Update from Tim Jarvis, Expedition Leader on King George Island:
It looks like we will be delayed by 2-3 days here as the weather coming into Elephant Island is becoming increasingly bad and likely to preclude a landing while we’re under tow…the forecast is for 30 knot westerlies, and gusting stronger winds that are going to hit the north coast where Shackleton’s camp at Point Wild is situated.
As a result, we are going to drop off the sponsor guests as planned for their flight on Friday 18th back to Punta Arenas, and then sit it out on Australis just off Arctowski until probably 21st and re-visit the weather daily between now and then. We are able to check the weather twice a day here on the base satellite system. Shackleton and Worsely did exactly the same thing before they departed – they waited for a break in the weather although they didn't have the benefit of the satellite system here at Arctowski.
It’s a very disappointing delay as we’re all raring to go but it still works in terms of our weather window and it has at least given us the opportunity to test gear, mend our malfunctioning stove, and continue to work out how well we all ‘fit’ below deck. We have a configuration that allows four of us to stretch out legs (if we all sit up that is), and have also made a ‘dodger’ cover to try and keep some of the waves from crashing into our cockpit and filling it with water every time.
Today, we were joined by two Fin whales whilst out on the boat – our second encounter with wildlife on Alexandra Shackleton. You can’t help but be entranced by the natural environment while you’re here. Even though we’re focusing on the work that needs to be done, every turn of the head reveals another majestic vista or ice form, another penguin, seal or seabird sighting. And of course whales!
While we’re waiting to depart I’ll also have the opportunity to speak with Wayne Trivelpiece, an American ecologist who has been studying local wildlife and the environment here on King George Island every year for the past 37 years. He is based at the improbably named Copacabana base situated near the bottom of the Ecology Glacier that has retreated over a kilometre since he first visited here back in the ‘70’s.
OARS REPAIRED AND ONCE AGAIN, THE ALEXANDRA SHACKLETON LOOKED AT HOME
- Blog Update from Navigator, Paul Larsen:
Nick, Seb and I took the Alexandra Shackleton out onto Admiralty Bay for a good row yesterday. We wanted to test out the oars and the rowing positions.
When we flew-in the oars from Punta Arenas to Puerto Williams on our way down here, Seb had to chop the oars in half to get them on the small plane. This is not a nice thing to do to wooden oars (an understatement!).
Nick and I spent a couple of days fabricating a joining splint to put them all back together. They passed the rowing test and actually feel stronger than before. Shackleton set off with four oars when they left Elephant Island but they threw two of them overboard when the James Caird began suffering from ice accumulation.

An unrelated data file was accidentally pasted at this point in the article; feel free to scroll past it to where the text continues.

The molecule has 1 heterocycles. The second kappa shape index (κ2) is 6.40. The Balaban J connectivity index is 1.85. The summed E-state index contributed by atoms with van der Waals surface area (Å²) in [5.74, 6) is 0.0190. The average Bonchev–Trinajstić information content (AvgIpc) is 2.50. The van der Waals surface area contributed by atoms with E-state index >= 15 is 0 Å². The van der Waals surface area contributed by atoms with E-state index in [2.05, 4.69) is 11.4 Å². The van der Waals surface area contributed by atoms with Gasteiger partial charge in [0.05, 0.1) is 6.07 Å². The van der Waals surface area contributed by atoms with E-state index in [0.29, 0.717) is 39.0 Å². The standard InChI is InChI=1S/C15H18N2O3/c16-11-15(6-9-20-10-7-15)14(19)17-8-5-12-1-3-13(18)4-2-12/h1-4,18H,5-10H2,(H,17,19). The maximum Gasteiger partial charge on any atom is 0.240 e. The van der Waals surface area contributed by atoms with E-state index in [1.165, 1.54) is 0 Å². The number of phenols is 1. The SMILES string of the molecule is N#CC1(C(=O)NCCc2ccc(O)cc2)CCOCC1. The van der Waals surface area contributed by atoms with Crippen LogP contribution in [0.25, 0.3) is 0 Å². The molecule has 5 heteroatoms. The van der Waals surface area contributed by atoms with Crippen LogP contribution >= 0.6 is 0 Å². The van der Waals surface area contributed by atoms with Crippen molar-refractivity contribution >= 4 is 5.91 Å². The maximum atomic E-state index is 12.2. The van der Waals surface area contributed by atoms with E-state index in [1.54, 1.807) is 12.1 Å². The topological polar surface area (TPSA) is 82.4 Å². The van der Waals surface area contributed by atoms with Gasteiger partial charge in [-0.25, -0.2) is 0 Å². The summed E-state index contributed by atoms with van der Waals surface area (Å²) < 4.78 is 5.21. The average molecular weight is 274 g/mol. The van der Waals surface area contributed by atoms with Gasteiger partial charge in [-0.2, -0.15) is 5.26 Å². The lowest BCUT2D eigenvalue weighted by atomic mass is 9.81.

They approached South Georgia with only two oars. We think now that we will only start off with two oars. In some of Hurley's original pictures you could see the 'row-locks' on the forward deck of the James Caird but it was never clear where they mounted the oars on the back. We can only assume that they used rope lashings to hold them somewhere near the aft cockpit.
We rowed off the mooring in front of Arctowski Polish Research station and headed North to Escura inlet. It was a pretty calm day with a light westerly wind blowing across our course by 90 degrees. It took a few long pulls on the oars to get the bulk of the Alexandra Shackleton underway but once the momentum built we cruised along nicely at an estimated 1.5-2 knots.
Once Nick and I got over seeing how fast we could make the boat go… we settled into a nice rhythm. We tried to steer by balancing the power of each oar but it turned out to be much more efficient to simply steer with the rudder. We won't be short of spare hands when fully crewed. The fact is we probably won't be using the oars until we are close in to land. If we need extra power then we may simply put two people on each oar. For most of the time the oars will be lashed to the rigging and serve as guard rails on the boat. We don't want to lose or break one.
As we rowed out into Escura Inlet we came up on a nice big, flat iceberg with a Weddel seal and a couple of chinstrap penguins on it. We gently nudged the bow of the Alexandra Shackleton into a split that had formed and gingerly stepped aboard the berg. It was a magic moment to see this wonderful James Caird replica against a large slab of floating ice. We were all pretty quiet and just tried to let the beauty soak into us. It was all wonderfully peaceful.
Once again, the Alexandra Shackleton looked at home. These moments are fleeting in a project like this. We knew it was special and to be savoured. Eventually we had to break ourselves away and leave the little floating menagerie to itself. We rowed back to our mooring discussing scenarios of how we should store and generally use the oars. Another box ticked.